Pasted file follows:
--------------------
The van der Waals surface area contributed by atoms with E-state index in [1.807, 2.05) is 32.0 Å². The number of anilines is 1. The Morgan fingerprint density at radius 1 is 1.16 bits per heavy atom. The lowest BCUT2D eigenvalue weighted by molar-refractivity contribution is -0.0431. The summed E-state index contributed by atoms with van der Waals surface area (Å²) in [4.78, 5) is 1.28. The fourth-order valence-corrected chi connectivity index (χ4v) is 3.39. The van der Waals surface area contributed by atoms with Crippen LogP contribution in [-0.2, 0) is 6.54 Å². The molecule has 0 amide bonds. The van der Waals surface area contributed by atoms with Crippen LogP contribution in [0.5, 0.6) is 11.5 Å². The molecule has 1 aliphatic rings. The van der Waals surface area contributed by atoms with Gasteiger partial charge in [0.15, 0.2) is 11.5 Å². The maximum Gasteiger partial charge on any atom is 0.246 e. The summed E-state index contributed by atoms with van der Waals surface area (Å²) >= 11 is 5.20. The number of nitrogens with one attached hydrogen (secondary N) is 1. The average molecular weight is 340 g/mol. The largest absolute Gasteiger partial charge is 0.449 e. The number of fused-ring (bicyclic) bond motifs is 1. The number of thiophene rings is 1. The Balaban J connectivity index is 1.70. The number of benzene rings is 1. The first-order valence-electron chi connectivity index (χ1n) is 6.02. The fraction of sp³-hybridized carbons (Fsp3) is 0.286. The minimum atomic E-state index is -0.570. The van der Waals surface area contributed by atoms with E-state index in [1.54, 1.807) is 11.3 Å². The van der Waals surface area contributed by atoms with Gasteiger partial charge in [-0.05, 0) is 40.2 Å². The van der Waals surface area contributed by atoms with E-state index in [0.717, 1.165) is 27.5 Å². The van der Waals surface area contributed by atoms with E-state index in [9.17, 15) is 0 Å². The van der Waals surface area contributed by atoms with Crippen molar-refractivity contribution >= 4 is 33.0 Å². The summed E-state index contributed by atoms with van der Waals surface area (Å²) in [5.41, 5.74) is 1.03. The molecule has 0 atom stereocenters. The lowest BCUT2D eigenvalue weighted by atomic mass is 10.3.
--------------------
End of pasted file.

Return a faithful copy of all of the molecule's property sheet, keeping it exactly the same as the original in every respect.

The van der Waals surface area contributed by atoms with E-state index in [1.807, 2.05) is 32.0 Å². The number of anilines is 1. The Morgan fingerprint density at radius 1 is 1.16 bits per heavy atom. The lowest BCUT2D eigenvalue weighted by molar-refractivity contribution is -0.0431. The summed E-state index contributed by atoms with van der Waals surface area (Å²) in [4.78, 5) is 1.28. The fourth-order valence-corrected chi connectivity index (χ4v) is 3.39. The van der Waals surface area contributed by atoms with Crippen LogP contribution in [-0.2, 0) is 6.54 Å². The molecule has 0 amide bonds. The van der Waals surface area contributed by atoms with Crippen LogP contribution in [0.5, 0.6) is 11.5 Å². The molecule has 1 aliphatic rings. The van der Waals surface area contributed by atoms with Gasteiger partial charge in [0.15, 0.2) is 11.5 Å². The maximum Gasteiger partial charge on any atom is 0.246 e. The summed E-state index contributed by atoms with van der Waals surface area (Å²) >= 11 is 5.20. The number of nitrogens with one attached hydrogen (secondary N) is 1. The average molecular weight is 340 g/mol. The largest absolute Gasteiger partial charge is 0.449 e. The number of fused-ring (bicyclic) bond motifs is 1. The number of thiophene rings is 1. The Balaban J connectivity index is 1.70. The number of benzene rings is 1. The first-order valence-electron chi connectivity index (χ1n) is 6.02. The fraction of sp³-hybridized carbons (Fsp3) is 0.286. The minimum atomic E-state index is -0.570. The van der Waals surface area contributed by atoms with E-state index in [1.54, 1.807) is 11.3 Å². The van der Waals surface area contributed by atoms with Gasteiger partial charge in [-0.05, 0) is 40.2 Å². The van der Waals surface area contributed by atoms with E-state index in [0.717, 1.165) is 27.5 Å². The van der Waals surface area contributed by atoms with E-state index in [9.17, 15) is 0 Å². The van der Waals surface area contributed by atoms with Crippen molar-refractivity contribution >= 4 is 33.0 Å². The summed E-state index contributed by atoms with van der Waals surface area (Å²) in [5.41, 5.74) is 1.03. The molecule has 0 atom stereocenters. The lowest BCUT2D eigenvalue weighted by atomic mass is 10.3.